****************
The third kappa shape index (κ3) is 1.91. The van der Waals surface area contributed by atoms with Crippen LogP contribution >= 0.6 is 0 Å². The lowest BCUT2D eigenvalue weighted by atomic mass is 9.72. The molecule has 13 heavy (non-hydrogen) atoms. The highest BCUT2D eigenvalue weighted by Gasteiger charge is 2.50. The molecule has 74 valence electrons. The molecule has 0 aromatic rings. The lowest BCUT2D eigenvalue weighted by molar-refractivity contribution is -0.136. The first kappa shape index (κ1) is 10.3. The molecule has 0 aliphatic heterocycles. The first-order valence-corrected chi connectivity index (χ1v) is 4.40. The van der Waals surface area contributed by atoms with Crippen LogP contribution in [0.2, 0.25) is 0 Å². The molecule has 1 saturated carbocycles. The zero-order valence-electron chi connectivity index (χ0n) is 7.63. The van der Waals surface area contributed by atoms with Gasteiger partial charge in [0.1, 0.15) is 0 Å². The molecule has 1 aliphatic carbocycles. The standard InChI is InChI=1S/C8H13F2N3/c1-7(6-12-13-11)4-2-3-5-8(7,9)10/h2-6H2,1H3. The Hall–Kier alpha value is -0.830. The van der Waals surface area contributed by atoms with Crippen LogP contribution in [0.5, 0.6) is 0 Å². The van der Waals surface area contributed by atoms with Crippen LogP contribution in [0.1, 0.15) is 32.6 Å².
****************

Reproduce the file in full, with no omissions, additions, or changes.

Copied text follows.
The third kappa shape index (κ3) is 1.91. The van der Waals surface area contributed by atoms with Crippen LogP contribution >= 0.6 is 0 Å². The lowest BCUT2D eigenvalue weighted by atomic mass is 9.72. The molecule has 13 heavy (non-hydrogen) atoms. The highest BCUT2D eigenvalue weighted by Gasteiger charge is 2.50. The molecule has 74 valence electrons. The molecule has 0 aromatic rings. The lowest BCUT2D eigenvalue weighted by molar-refractivity contribution is -0.136. The first kappa shape index (κ1) is 10.3. The molecule has 0 aliphatic heterocycles. The first-order valence-corrected chi connectivity index (χ1v) is 4.40. The van der Waals surface area contributed by atoms with Crippen LogP contribution in [0.2, 0.25) is 0 Å². The molecule has 1 saturated carbocycles. The zero-order valence-electron chi connectivity index (χ0n) is 7.63. The van der Waals surface area contributed by atoms with Gasteiger partial charge in [0.1, 0.15) is 0 Å². The molecule has 1 aliphatic carbocycles. The standard InChI is InChI=1S/C8H13F2N3/c1-7(6-12-13-11)4-2-3-5-8(7,9)10/h2-6H2,1H3. The Hall–Kier alpha value is -0.830. The van der Waals surface area contributed by atoms with Crippen LogP contribution in [0.5, 0.6) is 0 Å². The van der Waals surface area contributed by atoms with Crippen LogP contribution in [0.1, 0.15) is 32.6 Å².